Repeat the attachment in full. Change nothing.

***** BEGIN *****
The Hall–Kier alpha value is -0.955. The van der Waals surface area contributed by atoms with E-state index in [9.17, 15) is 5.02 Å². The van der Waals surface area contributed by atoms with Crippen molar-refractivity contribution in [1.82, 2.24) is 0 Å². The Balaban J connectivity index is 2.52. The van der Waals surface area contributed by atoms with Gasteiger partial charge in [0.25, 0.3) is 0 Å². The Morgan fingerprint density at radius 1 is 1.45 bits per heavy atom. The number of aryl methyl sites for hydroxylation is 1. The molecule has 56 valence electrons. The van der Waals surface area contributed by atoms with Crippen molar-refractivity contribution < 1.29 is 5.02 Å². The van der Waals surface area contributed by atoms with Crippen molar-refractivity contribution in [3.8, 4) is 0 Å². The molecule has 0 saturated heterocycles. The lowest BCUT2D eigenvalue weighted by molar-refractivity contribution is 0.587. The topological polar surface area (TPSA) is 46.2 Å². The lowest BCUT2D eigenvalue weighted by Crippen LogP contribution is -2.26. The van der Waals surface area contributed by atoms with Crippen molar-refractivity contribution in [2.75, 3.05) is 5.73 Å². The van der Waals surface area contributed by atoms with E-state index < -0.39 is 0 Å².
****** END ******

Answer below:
The Hall–Kier alpha value is -0.955. The van der Waals surface area contributed by atoms with E-state index in [9.17, 15) is 5.02 Å². The van der Waals surface area contributed by atoms with Crippen molar-refractivity contribution in [1.82, 2.24) is 0 Å². The Balaban J connectivity index is 2.52. The van der Waals surface area contributed by atoms with Gasteiger partial charge in [0.25, 0.3) is 0 Å². The Morgan fingerprint density at radius 1 is 1.45 bits per heavy atom. The number of aryl methyl sites for hydroxylation is 1. The molecule has 56 valence electrons. The van der Waals surface area contributed by atoms with Crippen molar-refractivity contribution < 1.29 is 5.02 Å². The van der Waals surface area contributed by atoms with Crippen molar-refractivity contribution in [3.8, 4) is 0 Å². The molecule has 0 saturated heterocycles. The lowest BCUT2D eigenvalue weighted by molar-refractivity contribution is 0.587. The topological polar surface area (TPSA) is 46.2 Å². The lowest BCUT2D eigenvalue weighted by Crippen LogP contribution is -2.26. The van der Waals surface area contributed by atoms with Crippen molar-refractivity contribution in [2.75, 3.05) is 5.73 Å². The van der Waals surface area contributed by atoms with E-state index < -0.39 is 0 Å².